But after their years of animosity, opposition to Prime Minister Najib is drawing Anwar and Mahathir back together.
Last year, Anwar endorsed a political compact spearheaded by Mahathir to fight Najib.
Najib has been embroiled in a corruption scandal involving state fund 1Malaysia Development Berhad. He has denied any wrongdoing, even as the fund became the subject of money laundering investigations in the US and at least five other countries.
The sodomy conviction disqualifies Anwar from political office and from contesting the next election that must be held by mid-2018. A royal pardon, however, would let him contest.
Government sources have told Reuters that Najib had been preparing to call polls in September, but the timing has since become less clear in the wake of the scandals.
Last month, Anwar said he would not be a candidate for prime minister in the upcoming elections.
Mahathir, who turns 92 next week, has said he would consider taking up the premier position again, but only if there was no acceptable candidate after an opposition election victory.


UK PM Boris Johnson urged to be ‘tougher’ on Iran

Updated 25 January 2020

UK PM Boris Johnson urged to be ‘tougher’ on Iran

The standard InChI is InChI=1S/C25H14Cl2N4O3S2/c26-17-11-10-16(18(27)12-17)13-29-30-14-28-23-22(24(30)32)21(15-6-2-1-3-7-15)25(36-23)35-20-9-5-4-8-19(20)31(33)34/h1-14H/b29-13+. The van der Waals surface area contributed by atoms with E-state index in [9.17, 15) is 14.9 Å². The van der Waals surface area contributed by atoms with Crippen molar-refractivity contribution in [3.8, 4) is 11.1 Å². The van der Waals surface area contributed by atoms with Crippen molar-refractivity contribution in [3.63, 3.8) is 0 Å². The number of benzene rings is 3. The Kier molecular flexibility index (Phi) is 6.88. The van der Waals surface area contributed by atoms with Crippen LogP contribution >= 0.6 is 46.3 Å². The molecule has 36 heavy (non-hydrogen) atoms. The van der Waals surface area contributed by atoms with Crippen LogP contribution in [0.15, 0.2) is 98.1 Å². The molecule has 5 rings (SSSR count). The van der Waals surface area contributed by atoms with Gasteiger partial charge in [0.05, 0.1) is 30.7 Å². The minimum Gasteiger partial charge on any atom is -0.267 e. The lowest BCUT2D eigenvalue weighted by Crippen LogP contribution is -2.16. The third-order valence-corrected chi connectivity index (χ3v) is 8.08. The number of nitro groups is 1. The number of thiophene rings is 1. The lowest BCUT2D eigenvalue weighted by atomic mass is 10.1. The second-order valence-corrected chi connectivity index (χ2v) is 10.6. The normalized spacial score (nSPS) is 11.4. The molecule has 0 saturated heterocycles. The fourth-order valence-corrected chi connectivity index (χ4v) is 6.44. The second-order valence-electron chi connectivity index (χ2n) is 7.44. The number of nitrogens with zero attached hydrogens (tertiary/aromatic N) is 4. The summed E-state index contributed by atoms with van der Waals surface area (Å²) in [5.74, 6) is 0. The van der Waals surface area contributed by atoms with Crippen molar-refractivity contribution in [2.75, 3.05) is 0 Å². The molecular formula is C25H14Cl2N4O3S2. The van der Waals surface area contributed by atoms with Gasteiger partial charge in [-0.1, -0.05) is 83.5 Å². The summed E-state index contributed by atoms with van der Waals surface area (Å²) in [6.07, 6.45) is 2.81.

• Richard Ratcliffe says his jailed wife is ‘being held hostage’ by Tehran
  • Nazanin Zaghari-Ratcliffe was detained in 2016 and sentenced to five years in prison

LONDON: The husband of a British-Iranian woman jailed by Tehran over charges of espionage has urged the UK to be “tougher” with the regime.

Richard Ratcliffe made the comments after a meeting with UK Prime Minister Boris Johnson in London on Thursday. 

Ratcliffe said there had been “no breakthrough” in discussions between the two nations to secure her release, and his wife was being used as a “chess piece” by Iran. 

Nazanin Zaghari-Ratcliffe was detained in 2016 and sentenced to five years in prison for “plotting to topple the Iranian government.” She and her family maintain that she was in the country to visit relatives.Speaking outside the prime minister’s residence in Downing Street, Ratcliffe told reporters that the meeting had been warm in nature, but hinted that the government was not doing enough.